- 1791: Mozart's Last Year
- H.C. Robbins Landon
Seventeen ninety-one was as extremely prolific year for the 35-year old Mozart, but there is a great amount of misinformation and romanticised legend regarding the demise of the composer which has now sadly passed into the domain of apparent fact.
In an attempt to set history straight, Landon follows the trail of Die Zauberflöte, La Clemenza di Tito and the ever-present Requiem, leading to--and going beyond--his untimely death in the early hours of December 5th. All the various myths, theories and legends regarding the manner of his death are examined and then refuted with a skill and a firm commitment to referencing primary sources only, as well as demonstrating the grave shortcomings in citing from any other origin.
Gripping and well-researched, additional gems include entire chapters detailing the contemporary attitudes to public concerts, as well as an interesting chapter on the Imperial Redoutensaal dance rooms. The final chapter refutes some of the criticisms of Constanze Mozart, attempting to remove her "extraordinary décolleté and fatuous giggle" thrust upon her by Amadeus and even worse slanders by other academics. Landon does so convincingly, portraying the widow as industrious and practical, securing herself Mozart's posthumous pension and ensuring the popularity and success of many of Wolfgang's works.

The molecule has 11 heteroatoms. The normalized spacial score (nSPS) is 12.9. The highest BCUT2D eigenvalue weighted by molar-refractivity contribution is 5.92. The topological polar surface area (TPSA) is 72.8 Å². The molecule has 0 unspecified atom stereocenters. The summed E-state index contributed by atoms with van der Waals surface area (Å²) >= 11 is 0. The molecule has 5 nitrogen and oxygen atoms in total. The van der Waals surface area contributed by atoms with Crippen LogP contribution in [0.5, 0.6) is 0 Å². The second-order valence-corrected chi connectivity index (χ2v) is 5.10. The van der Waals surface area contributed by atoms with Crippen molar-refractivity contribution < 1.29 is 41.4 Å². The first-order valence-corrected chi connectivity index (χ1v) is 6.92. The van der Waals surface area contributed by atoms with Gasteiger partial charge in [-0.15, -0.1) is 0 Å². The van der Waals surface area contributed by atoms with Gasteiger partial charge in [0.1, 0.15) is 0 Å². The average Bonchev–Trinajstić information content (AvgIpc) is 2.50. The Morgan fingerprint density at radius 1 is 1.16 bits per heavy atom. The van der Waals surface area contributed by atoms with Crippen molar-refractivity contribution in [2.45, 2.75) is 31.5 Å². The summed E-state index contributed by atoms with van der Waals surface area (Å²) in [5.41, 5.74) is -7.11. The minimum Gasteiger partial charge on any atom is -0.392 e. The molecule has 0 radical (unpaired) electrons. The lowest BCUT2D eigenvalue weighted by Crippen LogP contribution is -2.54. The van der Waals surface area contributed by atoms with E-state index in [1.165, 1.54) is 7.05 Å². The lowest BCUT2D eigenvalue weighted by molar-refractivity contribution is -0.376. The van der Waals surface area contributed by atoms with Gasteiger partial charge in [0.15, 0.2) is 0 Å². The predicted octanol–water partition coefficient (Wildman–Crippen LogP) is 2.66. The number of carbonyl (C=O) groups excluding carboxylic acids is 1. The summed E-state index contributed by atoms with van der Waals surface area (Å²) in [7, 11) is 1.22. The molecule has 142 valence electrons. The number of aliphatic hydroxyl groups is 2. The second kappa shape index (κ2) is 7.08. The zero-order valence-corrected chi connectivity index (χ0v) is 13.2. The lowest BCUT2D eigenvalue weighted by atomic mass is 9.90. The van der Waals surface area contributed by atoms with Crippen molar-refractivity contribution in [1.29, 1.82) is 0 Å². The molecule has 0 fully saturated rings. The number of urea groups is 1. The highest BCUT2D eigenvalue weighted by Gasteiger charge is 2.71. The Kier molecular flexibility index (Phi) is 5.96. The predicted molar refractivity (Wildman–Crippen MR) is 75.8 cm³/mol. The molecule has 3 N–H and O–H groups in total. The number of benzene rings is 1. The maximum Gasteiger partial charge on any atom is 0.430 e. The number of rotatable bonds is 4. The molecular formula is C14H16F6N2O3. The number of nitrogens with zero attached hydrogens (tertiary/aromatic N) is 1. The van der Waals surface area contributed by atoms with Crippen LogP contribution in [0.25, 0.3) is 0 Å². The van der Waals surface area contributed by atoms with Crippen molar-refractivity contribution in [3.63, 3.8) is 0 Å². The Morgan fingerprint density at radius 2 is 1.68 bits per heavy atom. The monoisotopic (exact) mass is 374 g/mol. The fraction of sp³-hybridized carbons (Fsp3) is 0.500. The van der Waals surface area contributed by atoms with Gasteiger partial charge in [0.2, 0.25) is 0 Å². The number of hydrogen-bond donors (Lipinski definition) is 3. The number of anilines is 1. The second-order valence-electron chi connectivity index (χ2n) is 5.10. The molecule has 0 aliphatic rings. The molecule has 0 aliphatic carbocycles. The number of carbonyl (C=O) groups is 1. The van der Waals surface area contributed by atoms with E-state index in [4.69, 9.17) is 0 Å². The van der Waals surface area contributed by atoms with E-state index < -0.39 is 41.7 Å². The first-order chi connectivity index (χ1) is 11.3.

Defects are somewhat slight: one of the most important Mozart sources is the biography written by Constanze with her second husband, Georg Nikolaus von Nissen. Von Nissen defaced some of Wolfgang's letters to protect the identities of individuals still living, so it is not a great stretch of the imagination that other letters were completely withheld and/or destroyed. However, my fault is that despite it being the most authoritative source, Landon does not analyse it in nearly enough detail.
Regardless, highly recommend, even to the non-Mozart fanatic.